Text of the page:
Safe Routes to Facebook
Original post made by Adina on Jan 10, 2012
Facebook has impressive goals for more than half of employees to get to work without driving alone. Over the next six years, Facebook expects to expand to 9,400 employees at the Menlo Park Campus, including new buildings across the street. But Facebook plans to provide parking spaces for less than half of its employees.
Unfortunately, the new campus in Menlo Park is less accessible by biking, walking and transit than its former locations in Palo Alto. In order to help Facebook achieve its goals, and to reduce the impact of car traffic in Menlo Park and the surrounding region, the new campus needs to be more accessible for people who aren't driving.
Bike routes to Facebook
There are 4 key routes that could be made safer to increase the share of bike commuting to Facebook: Willow Road, University Avenue, Bay Road and the Bay Trail.
Willow Road is the swiftest route from downtown Menlo Park. Willow has bike lanes, but these lanes are not continuous. There are gaps at intersections, bus stations, substandard sections, and tire-catching grates.
However, only a small percentage of Facebook employees live in Menlo Park. According to data published in the Environmental Impact Report, over 40% of Facebook's employees live in Palo Alto, Mountain View, Sunnyvale and other South Bay communities.
Therefore, University Avenue in Palo Alto and East Palo Alto is another key bike commute route. University has faded striping and gaps that could be filled to make the route safer.
The riskiest part of Willow and University is the 101 crossing. Fortunately, in recent years Caltrans has become much more open to supporting biking and walking to get across highways. If the city makes a proposal that meets its guidelines, then bike lanes can be added on the overpass.
The Bay Trail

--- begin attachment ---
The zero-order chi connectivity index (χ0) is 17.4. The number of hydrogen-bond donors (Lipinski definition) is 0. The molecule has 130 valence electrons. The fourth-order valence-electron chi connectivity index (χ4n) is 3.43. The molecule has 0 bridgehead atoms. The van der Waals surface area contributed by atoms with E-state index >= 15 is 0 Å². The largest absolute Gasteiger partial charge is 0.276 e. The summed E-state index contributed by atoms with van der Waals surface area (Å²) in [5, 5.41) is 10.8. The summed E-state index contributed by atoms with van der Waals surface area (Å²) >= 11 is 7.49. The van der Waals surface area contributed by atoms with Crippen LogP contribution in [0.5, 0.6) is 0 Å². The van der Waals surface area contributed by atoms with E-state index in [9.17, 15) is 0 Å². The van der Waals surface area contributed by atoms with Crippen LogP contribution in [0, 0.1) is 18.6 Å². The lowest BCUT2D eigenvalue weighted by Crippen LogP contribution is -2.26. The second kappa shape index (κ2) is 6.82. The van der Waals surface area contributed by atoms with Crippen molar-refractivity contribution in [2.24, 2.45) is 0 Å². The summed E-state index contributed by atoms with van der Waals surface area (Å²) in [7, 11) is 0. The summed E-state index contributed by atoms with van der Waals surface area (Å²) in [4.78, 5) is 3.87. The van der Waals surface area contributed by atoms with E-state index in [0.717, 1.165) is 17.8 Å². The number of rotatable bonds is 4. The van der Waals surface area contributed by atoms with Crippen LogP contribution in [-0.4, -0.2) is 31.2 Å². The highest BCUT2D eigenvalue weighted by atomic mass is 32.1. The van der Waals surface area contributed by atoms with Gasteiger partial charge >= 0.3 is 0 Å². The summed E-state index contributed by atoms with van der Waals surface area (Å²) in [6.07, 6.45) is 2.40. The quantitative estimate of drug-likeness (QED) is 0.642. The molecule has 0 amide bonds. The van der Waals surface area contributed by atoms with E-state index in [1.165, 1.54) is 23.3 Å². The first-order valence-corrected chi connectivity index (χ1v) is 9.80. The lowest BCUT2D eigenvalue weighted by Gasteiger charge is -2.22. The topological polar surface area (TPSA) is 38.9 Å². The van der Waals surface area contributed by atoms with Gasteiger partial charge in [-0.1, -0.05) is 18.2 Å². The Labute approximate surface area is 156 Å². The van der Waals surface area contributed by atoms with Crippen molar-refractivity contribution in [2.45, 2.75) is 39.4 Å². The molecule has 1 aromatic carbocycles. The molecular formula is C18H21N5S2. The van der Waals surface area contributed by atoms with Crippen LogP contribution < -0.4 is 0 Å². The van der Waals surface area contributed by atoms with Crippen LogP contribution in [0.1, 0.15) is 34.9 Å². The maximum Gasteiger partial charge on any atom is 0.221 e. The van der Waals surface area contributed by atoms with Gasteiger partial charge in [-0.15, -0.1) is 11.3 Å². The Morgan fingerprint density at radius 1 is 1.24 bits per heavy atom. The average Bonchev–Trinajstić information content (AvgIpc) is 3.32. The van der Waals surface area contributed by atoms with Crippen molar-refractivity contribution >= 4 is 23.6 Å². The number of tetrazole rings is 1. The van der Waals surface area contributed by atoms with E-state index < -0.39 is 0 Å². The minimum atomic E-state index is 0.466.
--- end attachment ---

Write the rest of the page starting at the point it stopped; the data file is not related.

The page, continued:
The greatest potential for bike commuting for South Bay residents is the Bay Trail. Away from automobiles and traffic lights, the Bay Trail provides a pleasant and speedy commute experience.
There is a one-mile gap in the Bay Trail in Menlo Park and East Palo. Cylists need get off the trail an ride on heavily-trafficked local streets in East Palo Alto. If the gap were filled, more people would bike to work. Completing the gap would connect 100 continuous miles of trail to Silicon Valley and the East Bay.
The Bay Trail is supported by a wide range of business groups and environmental groups including Sierra Club, Save the Bay, Committee for Green Foothills, Silicon Valley Bicycle Coalition, Silicon Valley Leadership Group, and Google.
Pedestrian safety issues
The traffic impact mitigations specified in the EIR include seven new turn lanes, five of which widen the street, and all of which reduce car/pedestrian visibility. This degrades the quality and safety of existing pedestrian crossings at impacted intersections. For example, the EIR proposes adding an additional right turn lane on Willow Road to Eastbound Bayfront Expressway. This would increase the number of right turn lanes from 2 to 3, which makes an already challenging intersection even more difficult to cross.
Additionally, the EIR doesn't address gaps in the pedestrain transportation network around the Facebook campus. For example, there is no continuous pedestrian pathway from the crosswalk at Bayfront Expressway and Hacker Way to the Facebook Campus. While there is a sidewalk segment along Hacker way, it is narrow and ends before the edge of the campus buildings. The EIR should also consider pedestrian improvements such as high visibility crosswalk treatments, expanded pedestrian refuges, and reduction of corner curb radii.
Environmental impact mitigation
The Environmental Impact Report for the Facebook Campus project is currently being reviewed by the community and city. As part of the environmental process, Facebook is responsible to mitigate the impacts of traffic caused by its development.
Other cities including Palo Alto consider bicycle, pedestrian, and transit improvements as preferred choices to mitigate car traffic. Menlo Park has benefited from this approach when Palo Alto required Stanford Medical Center to invest in the Middle Road bike/pedestrian undercrossing that will help commuters to get to Stanford without driving.
Including the Bay Trail and bike lane improvements as traffic mitigations will help Facebook achieve their goals of reducing car commuting, and will help the city avoid traffic. Everyone will benefit from safe routes to Facebook.
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